Expert advice on
what to do for your garden this week.
Onion plants can have their tops bent over to assist bulb
Crops sown in autumn will be almost ready for pulling. If
harvested in hot, settled weather, they should be well
ripened and suitable for long storage. Thick-stemmed bulbs
will probably not keep well, so keep aside for immediate use.
Liquid manure assists most crops.
Make your own by tying a sack filled with sheep, horse, cow
or poultry manure and suspending it in water for a few days.
One kilogram of fresh manure to five litres of water is a
Excellent liquid manure can also be made with soot (0.5kg to
five litres of water), or seaweed. The latter is good for
silverbeet, asparagus and cabbages.
Nitrate of soda and sulphate of ammonia (2 Tbsp to 20 litres
of water) promotes leafy growth in salad crops and any winter
greens not growing as fast as they should.
Early potatoes can be lifted as foliage yellows. Once
potatoes are well matured, a combination of rain and warm
soil could prompt new growth, spoiling the crop's quality and
Radishes do not keep well in the ground so successive sowings
are needed for regular crops.
The plants like a well-drained, free soil with plenty of
humus. Keep it moist and prevent the radishes turning tough
and stringy, running to seed or tasting too strong.
Sow seed 1cm deep in rows 30cm apart. Water if necessary and
Brussels sprouts may need to be staked to prevent those in
exposed positions twisting in the wind.
Spring cabbages are best when harvested early.
Select a good strain of seed and make one sowing at the end
of January and another two weeks later. Choose a sheltered
spot in semi shade for the seed bed. Enrich the soil with
some sieved compost.
Sow thinly in shallow, 1cm-deep drills and cover firmly.
Transplant the seedlings when big enough to handle.
Cabbage aphis and white butterfly caterpillars are ready to
attack at this time of the year. Protect seedlings with
insecticide spray and/or derris dust.
Celery should have any off-shoots removed from the base
before the plants are earthed up. Tie the stalks together to
prevent soil entering the hearts.
Draw up about 10cm of soil at first, then, if growth is rapid
after a fortnight or so, draw up another 10cm.
Strawberry plants can be cultivated from rooting runners
appearing now. Use only the first on any vine and, after it
has established roots, set it out in rich soil in early
March. A strong plant will then develop to bear a fruit crop
Strawberries like plenty of compost, leaf mould and maybe
some very old manure.
Superphosphate applied when planting will supply the
phosphates important to full growth.
Do not use lime, as strawberries prefer a slightly acid soil.
Lilium candidum, the Christmas or Madonna lily, will have
finished flowering by the end of this month. Cut the old
flower stems off at ground level and destroy to prevent the
spread of botrytis.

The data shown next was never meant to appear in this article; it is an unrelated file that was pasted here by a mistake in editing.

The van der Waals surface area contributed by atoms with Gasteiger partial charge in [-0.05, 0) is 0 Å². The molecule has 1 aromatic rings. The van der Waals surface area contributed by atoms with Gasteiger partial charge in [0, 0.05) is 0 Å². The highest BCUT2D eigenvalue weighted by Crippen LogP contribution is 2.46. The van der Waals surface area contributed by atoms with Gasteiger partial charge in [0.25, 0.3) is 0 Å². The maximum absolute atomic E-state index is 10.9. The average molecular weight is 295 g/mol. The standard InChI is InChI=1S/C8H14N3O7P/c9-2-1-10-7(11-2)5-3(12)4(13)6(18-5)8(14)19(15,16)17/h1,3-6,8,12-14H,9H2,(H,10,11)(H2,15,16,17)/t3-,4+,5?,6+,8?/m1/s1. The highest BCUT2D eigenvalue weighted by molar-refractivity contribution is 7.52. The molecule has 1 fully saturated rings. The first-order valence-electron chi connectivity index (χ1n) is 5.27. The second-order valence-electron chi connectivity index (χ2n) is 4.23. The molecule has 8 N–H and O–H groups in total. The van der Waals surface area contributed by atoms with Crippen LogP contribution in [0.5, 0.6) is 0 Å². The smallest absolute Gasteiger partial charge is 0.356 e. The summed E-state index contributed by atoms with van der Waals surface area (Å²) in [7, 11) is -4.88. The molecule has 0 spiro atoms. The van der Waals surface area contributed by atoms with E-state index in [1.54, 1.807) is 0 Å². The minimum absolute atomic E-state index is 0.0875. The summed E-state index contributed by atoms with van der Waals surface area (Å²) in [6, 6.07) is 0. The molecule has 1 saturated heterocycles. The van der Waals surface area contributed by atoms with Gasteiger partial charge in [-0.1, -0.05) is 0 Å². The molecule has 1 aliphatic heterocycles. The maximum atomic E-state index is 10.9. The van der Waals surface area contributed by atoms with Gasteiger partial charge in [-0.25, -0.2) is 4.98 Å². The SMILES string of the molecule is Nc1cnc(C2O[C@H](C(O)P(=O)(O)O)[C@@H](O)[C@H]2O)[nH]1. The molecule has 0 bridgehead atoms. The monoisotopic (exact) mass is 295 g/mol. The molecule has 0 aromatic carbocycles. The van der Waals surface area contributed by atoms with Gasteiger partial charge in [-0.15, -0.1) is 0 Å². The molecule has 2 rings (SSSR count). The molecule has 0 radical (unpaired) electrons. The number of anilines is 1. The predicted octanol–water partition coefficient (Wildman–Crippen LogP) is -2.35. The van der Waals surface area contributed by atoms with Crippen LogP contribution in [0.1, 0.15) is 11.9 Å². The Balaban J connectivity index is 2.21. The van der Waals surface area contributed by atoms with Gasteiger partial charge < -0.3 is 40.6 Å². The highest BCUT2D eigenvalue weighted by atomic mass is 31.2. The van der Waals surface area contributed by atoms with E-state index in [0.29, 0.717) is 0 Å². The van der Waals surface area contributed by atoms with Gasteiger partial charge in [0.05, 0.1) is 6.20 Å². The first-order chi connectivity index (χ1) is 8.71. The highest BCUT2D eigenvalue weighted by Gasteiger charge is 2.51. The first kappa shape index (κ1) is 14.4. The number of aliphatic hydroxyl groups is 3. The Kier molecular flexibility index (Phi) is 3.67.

Lilium candidum has no resting period. Fresh growth develops
from the bulbs as soon as the flowering period is over, so if
bulbs are to be divided or shifted, the work is best done
Lilies like a deep, reasonably rich, well-drained soil. Set
the top of the bulb no more than 5cm below the surface.
Multiply bulbs by detaching scales and inserting them upright
in boxes of sandy soil with the tip of each scale just below
Keep the boxes moist, preferably in a cold frame, and plant
the scales out when they have rooted. Plants propagated this
way may flower in the second season.
Peonies and pyrethrums become dormant after flowering so now
is a good time to lift and split them if they have become
overcrowded or more plants are required.
Water if the weather is dry and mulch with garden compost to
Shrubs flowering on the previous year's shoots will benefit
from pruning now. They include Weigela florida, mock orange
(Philadelphus coronarius), rambler roses and Kerria japonica
or Japanese rose.
Remove as many flower-bearing shoots as possible, without
spoiling the shape of the shrub. In good soil, vigorous
growth will be made between now and autumn, forming next
spring's flowering shoots.
Violas and pansies may be straggling now and producing
smaller flowers. Cut to just a few centimetres above the
ground to encourage new shoots.
These will provide cuttings and rooted pieces for replanting
Tulips and hyacinths can be lifted and cleaned when they have
completed their growth. Lay the bulbs in shallow trays in a
dry, cool, airy place. Do not expose them to full sunshine.
Anemones and ranunculi can be lifted and stored for a month
or two, until planting space is available.
Many gardeners rely on raising fresh stocks each year from
seed saved from the best blooms or bought from a reliable
source. For winter blooms, plant some anemone bulbs now in a
Narcissi, crocuses, snowdrops and many other spring-flowering
bulbs may suffer if kept out of the soil for any length of
time. Lift only when overcrowding makes this necessary and
replant without delay.